Mads Skauge1 & Kolbjørn Rafoss2
1 Nord University; 2 UiT The Arctic University of Norway
Translated from Norwegian by Jeremy Crump
Norwegian researchers were among the first to carry out research into gender and inequality in sports sociology, and gender remains a central theme in the field. Most studies have looked into gender differences in engagement in sport and the impact of gender on women’s opportunities as participants, trainers and leaders. For women over 15, participation in sport and physical exercise has grown steadily since the 1970s, and since the mid-1990s, women’s participation has been as extensive as that of men. The growth of female participation has been greatest in self-led exercise and in commercial gyms. There has been an increase too in female participation in sports clubs, but participation among women and girls in organised sport remains significantly lower than that of men and boys.
It appears that boys and girls are recruited to sports clubs in equal numbers when they are children, but that girls leave clubs sooner than boys. At the same time, adolescent girls exercise more than boys, but in situations other than sports clubs. The transition from childhood to adolescence changes the way girls’ exercise is organised more than it does that of boys. This suggests that physical exercise acquires a new meaning for girls during their teenage years.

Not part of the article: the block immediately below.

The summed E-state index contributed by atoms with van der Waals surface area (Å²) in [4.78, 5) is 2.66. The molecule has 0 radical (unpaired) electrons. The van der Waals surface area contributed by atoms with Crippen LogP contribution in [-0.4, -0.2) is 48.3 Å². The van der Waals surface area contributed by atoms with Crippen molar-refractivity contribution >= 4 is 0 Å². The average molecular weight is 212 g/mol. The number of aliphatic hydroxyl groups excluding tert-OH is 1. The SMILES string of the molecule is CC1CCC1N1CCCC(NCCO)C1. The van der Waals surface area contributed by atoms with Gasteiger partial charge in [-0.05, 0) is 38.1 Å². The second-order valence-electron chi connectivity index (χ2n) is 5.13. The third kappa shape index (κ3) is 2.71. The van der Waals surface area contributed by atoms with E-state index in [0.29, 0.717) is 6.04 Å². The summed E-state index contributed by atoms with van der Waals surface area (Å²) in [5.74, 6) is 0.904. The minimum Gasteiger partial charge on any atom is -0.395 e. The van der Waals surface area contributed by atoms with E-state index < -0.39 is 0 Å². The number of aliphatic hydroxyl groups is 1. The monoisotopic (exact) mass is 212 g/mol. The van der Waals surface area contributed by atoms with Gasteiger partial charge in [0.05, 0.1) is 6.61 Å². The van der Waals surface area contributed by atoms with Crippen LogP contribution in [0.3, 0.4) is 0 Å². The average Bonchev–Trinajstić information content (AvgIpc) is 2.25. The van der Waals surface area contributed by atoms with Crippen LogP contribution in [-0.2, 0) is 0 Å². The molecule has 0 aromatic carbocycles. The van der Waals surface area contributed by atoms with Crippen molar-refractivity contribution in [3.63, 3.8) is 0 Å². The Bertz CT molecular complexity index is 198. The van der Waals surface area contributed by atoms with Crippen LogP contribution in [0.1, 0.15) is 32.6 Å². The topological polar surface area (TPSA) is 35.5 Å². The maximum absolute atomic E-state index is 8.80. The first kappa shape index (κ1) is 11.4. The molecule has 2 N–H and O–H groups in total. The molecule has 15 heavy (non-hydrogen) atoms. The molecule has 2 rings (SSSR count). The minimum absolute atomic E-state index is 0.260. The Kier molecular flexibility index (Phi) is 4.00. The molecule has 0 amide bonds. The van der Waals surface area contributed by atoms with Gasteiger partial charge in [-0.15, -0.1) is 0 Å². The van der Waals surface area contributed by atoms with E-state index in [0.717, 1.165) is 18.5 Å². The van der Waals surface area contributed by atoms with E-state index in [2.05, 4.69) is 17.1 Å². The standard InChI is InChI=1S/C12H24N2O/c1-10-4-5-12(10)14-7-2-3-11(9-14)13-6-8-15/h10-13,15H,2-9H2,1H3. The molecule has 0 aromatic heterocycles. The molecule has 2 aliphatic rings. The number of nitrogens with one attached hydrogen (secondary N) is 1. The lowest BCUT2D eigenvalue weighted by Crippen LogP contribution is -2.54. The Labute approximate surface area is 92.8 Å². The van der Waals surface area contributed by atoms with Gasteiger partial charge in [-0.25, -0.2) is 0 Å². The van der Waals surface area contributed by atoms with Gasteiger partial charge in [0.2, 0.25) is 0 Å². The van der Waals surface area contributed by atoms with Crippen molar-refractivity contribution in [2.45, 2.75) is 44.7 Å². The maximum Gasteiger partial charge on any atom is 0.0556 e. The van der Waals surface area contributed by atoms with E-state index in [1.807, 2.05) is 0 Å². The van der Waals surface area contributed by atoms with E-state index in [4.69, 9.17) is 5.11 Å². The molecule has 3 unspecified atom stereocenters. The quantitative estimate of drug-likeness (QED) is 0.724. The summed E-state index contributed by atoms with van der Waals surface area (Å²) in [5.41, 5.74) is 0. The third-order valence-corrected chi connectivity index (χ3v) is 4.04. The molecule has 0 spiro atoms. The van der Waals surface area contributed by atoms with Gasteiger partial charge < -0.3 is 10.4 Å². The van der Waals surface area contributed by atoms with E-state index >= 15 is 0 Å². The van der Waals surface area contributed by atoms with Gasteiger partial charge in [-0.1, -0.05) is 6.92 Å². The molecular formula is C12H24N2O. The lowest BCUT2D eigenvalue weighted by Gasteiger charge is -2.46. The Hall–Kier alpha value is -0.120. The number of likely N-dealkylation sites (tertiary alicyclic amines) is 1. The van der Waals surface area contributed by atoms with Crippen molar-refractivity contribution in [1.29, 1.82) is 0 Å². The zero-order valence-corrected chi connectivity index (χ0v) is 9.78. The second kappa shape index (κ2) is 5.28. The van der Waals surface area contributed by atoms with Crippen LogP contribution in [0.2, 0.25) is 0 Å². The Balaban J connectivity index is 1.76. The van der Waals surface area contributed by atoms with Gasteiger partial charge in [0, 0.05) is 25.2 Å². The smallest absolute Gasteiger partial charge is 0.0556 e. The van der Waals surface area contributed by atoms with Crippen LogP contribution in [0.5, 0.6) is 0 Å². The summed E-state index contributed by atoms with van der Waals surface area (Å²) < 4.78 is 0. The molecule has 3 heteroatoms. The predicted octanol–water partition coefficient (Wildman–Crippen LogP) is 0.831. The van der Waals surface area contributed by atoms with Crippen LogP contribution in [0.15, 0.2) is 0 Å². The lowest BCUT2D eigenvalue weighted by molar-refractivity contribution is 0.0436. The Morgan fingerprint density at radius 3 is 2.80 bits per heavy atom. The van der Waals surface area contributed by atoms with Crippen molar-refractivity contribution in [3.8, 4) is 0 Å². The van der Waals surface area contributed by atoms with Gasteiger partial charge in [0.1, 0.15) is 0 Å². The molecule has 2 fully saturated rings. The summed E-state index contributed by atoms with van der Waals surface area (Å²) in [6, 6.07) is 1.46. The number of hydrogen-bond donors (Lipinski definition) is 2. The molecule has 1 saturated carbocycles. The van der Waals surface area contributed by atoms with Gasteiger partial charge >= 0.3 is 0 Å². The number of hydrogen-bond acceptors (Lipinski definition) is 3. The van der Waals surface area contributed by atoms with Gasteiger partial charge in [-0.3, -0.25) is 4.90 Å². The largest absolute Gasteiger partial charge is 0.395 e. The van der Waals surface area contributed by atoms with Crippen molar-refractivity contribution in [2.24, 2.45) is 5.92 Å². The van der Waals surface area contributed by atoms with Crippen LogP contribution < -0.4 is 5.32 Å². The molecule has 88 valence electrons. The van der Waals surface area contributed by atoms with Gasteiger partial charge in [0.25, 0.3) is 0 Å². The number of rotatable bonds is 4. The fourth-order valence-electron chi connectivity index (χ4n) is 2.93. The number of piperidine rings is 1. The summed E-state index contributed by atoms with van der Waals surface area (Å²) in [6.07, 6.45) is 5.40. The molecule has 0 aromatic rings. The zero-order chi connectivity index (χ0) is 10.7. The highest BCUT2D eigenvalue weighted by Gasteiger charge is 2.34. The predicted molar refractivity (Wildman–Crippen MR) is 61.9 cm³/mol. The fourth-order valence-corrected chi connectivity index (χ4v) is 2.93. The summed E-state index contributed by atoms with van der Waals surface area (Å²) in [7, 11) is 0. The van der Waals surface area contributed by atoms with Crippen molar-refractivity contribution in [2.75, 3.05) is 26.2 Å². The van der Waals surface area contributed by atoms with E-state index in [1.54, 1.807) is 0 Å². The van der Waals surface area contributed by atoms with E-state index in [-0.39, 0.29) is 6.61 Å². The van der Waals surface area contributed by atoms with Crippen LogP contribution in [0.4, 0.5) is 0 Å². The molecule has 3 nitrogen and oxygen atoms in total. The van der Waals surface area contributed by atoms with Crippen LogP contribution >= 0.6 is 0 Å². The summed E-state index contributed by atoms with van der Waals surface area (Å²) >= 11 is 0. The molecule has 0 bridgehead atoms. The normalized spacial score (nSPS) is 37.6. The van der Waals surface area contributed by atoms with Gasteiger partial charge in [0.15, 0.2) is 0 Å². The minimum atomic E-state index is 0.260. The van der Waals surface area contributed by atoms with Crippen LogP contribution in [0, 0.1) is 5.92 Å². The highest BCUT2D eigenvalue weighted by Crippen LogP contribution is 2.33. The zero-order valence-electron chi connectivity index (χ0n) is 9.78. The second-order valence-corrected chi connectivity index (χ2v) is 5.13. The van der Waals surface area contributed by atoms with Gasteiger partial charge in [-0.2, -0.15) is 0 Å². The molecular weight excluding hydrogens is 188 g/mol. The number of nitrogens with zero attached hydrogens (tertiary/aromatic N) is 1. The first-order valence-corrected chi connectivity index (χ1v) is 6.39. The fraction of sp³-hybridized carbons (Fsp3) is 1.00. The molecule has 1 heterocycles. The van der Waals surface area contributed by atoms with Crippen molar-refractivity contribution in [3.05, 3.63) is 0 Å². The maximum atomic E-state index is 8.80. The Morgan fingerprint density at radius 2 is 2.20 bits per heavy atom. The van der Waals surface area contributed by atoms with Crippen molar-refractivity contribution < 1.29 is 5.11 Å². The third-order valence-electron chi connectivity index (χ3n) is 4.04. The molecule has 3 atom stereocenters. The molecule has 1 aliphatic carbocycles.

Several survey-based studies of young people demonstrate changes in the way physical exercise is organised, in the decline in participation in organised sport during adolescence and in the emphasis on motivation for exercise. There is, however, a lack of studies which systematically examine gender as an independent variable and which explain gender differences in the organisation of and motivation for physical exercise over time. In order to describe changing patterns of physical exercise, there is a need for analyses of how boys and girls exercise and their motivation for exercise both in and outside sports clubs. The aim of this study is therefore to describe and discuss how the motivation for exercise and the choice of organisational context for exercise is gendered and varies as young people get older. We discuss how this pattern could be related to choices linked to the gendered construction of identity and gendered social conditions.